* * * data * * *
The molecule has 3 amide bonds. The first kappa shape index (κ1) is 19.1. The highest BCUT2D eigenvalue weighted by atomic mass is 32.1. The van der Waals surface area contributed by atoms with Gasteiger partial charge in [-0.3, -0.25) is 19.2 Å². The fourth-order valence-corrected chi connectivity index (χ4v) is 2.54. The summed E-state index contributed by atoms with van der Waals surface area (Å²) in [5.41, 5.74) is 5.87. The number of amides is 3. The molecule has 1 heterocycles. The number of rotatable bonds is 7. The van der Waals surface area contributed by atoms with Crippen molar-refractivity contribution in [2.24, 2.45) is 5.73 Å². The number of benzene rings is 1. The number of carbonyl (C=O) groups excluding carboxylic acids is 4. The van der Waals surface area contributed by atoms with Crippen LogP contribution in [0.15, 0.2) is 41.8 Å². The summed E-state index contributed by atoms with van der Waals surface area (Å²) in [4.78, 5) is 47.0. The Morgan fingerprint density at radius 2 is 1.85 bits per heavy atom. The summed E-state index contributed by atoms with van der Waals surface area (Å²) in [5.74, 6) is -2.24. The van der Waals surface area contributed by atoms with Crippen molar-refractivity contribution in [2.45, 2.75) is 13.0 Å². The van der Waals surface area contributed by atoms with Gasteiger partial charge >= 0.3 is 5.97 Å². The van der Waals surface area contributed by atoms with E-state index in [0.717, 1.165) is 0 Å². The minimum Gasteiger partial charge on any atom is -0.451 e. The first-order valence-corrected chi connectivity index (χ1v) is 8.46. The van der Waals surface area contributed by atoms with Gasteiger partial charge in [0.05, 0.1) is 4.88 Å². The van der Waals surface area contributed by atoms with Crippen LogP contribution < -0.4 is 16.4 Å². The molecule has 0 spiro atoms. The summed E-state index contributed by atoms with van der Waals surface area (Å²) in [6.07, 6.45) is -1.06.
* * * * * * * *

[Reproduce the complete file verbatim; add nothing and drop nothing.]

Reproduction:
The molecule has 3 amide bonds. The first kappa shape index (κ1) is 19.1. The highest BCUT2D eigenvalue weighted by atomic mass is 32.1. The van der Waals surface area contributed by atoms with Gasteiger partial charge in [-0.3, -0.25) is 19.2 Å². The fourth-order valence-corrected chi connectivity index (χ4v) is 2.54. The summed E-state index contributed by atoms with van der Waals surface area (Å²) in [5.41, 5.74) is 5.87. The number of amides is 3. The molecule has 1 heterocycles. The number of rotatable bonds is 7. The van der Waals surface area contributed by atoms with Crippen molar-refractivity contribution in [2.24, 2.45) is 5.73 Å². The number of benzene rings is 1. The number of carbonyl (C=O) groups excluding carboxylic acids is 4. The van der Waals surface area contributed by atoms with Crippen LogP contribution in [0.15, 0.2) is 41.8 Å². The summed E-state index contributed by atoms with van der Waals surface area (Å²) in [4.78, 5) is 47.0. The Morgan fingerprint density at radius 2 is 1.85 bits per heavy atom. The summed E-state index contributed by atoms with van der Waals surface area (Å²) in [5.74, 6) is -2.24. The van der Waals surface area contributed by atoms with Crippen molar-refractivity contribution in [2.45, 2.75) is 13.0 Å². The van der Waals surface area contributed by atoms with Gasteiger partial charge >= 0.3 is 5.97 Å². The van der Waals surface area contributed by atoms with E-state index in [0.717, 1.165) is 0 Å². The minimum Gasteiger partial charge on any atom is -0.451 e. The first-order valence-corrected chi connectivity index (χ1v) is 8.46. The van der Waals surface area contributed by atoms with Gasteiger partial charge in [0.05, 0.1) is 4.88 Å². The van der Waals surface area contributed by atoms with Crippen LogP contribution < -0.4 is 16.4 Å². The molecule has 0 spiro atoms. The summed E-state index contributed by atoms with van der Waals surface area (Å²) in [6.07, 6.45) is -1.06.